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Samuel L. Jackson Gets Candid On: White Filmmakers/Black Stories, 'Django,' Spike Lee, More...

by Tambay A. Obenson
September 24, 2013 4:50 PM
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As I said in a Lee Daniels post yesterday, as an interviewer, it's so refreshing when the person you're interviewing isn't afraid to speak freely and honestly about whatever it is you ask of them. It makes the entire experience so much more interesting and even relaxing, which I believe translates to a just as interesting read.

Samuel L. Jackson is another one of those old school cats who just doesn't give a you-know-what. I've had the pleasure of interviewing him just once, for Django Unchained, but it was during a press junket for the film, which meant I had no more than 10 minutes to talk to him. It's always nice when you have what feels like all the time in the world to have a real, in-depth conversation with the people you're interviewing, and you're allowed to ask them almost anything.

Playboy magazine got such an opportunity to chat with Samuel L. Jackson in an 4-page interview that's just been published on their website. It's a very candid conversation that you're encouraged to read. In it, Jackson talks Django Unchained, criticism of that movie, his feud with Spike Lee, his kinship with Quentin Tarantino, his militant youth, his politics today, his thoughts on Obama, his early career struggles on the theater circuit, and more.

He also mentions that there were some brutal scenes in Django Unchained, during which he tortured Django (Jamie Foxx), but which were left on the proverbial cutting room floor because they were so brutal to watch. He adds that he hopes Tarantino will eventually release those clips.

Some highlights from the Playboy piece...

On the argument against white filmmakers telling "black stories":

There is this whole thing of “Nobody can tell our story but us,” but that’s apparently not true, because the Jackie Robinson movie finally got made as 42. Spike didn’t make it, but people still went to see it. When Boaz Yakin did Fresh in 1994, all of a sudden it was like, “Who is this Jewish motherfucker telling our stories?” He’s the Jewish motherfucker who wrote the story, that’s who. If you got a story like that in you, tell it. We’ll see when [director] Steve McQueen’s movie 12 Years a Slave comes out, if it’ll be like, “What’s this British motherfucker know about us?” Somebody’s always going to say something.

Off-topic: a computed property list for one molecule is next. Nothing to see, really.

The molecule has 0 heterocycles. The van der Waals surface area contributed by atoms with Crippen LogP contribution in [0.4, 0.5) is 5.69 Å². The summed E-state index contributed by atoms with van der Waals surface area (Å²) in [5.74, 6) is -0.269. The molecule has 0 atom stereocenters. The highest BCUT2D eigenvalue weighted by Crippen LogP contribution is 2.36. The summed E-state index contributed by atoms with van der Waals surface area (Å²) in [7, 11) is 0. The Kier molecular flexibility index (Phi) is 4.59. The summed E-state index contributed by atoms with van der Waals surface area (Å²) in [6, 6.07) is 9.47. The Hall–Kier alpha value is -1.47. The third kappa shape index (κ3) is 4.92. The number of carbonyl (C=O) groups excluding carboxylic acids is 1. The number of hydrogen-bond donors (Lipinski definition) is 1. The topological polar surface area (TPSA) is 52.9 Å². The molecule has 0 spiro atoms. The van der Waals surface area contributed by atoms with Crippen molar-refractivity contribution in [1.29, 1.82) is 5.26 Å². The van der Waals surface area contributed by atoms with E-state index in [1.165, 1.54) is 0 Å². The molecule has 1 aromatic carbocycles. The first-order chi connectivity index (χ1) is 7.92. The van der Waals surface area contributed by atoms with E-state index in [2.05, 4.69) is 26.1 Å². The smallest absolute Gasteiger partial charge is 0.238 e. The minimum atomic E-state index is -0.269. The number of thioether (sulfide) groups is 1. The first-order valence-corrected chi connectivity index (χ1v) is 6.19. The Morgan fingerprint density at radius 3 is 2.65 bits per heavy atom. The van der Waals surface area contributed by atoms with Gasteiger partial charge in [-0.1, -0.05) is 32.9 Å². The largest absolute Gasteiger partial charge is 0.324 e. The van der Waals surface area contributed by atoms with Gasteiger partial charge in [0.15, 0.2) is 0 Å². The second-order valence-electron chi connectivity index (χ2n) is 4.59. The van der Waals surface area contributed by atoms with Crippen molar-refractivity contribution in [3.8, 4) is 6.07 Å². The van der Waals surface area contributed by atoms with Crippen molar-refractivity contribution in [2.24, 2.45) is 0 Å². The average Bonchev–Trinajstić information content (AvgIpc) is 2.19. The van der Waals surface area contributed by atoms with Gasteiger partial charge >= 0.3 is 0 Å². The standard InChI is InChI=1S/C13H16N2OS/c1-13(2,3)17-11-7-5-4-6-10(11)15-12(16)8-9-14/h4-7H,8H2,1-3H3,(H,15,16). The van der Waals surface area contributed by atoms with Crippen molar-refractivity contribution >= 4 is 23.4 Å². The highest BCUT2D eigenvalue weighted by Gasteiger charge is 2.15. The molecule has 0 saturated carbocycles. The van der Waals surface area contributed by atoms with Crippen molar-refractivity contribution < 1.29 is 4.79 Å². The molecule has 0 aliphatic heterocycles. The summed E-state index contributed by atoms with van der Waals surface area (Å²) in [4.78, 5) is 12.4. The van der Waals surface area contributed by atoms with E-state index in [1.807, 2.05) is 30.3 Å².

On criticism of Django Unchained, he calls out those black people whom he says feel the need to "wave a flag of blackness that they don’t necessarily have the credentials to wave," singling out W. Kamau Bell as one example:

W. Kamau Bell’s FX show [Totally Biased With W. Kamau Bell] had this whole segment where he was criticizing Django. He’s a young black man with nappy hair and very dark skin, but he also has a very white wife and an interracial child. You can’t tell me you know what people in the South did if you never spent time down there. He can say there had to be words Quentin could use other than nigger. Well, what are they? These 20-somethings can’t turn around and tell me the word nigger is fucked-up in Django yet still listen to Jay Z or whoever else say “nigger, nigger, nigger” throughout the music they listen to. “Oh, that’s okay because that’s dope, that’s down, we all right with that.” Bullshit. You can’t have it one way and not the other. It’s art—you can’t not censor one thing and try to censor the other. Saying Tarantino said “nigger” too many times is like complaining they said “kike” too many times in a movie about Nazis.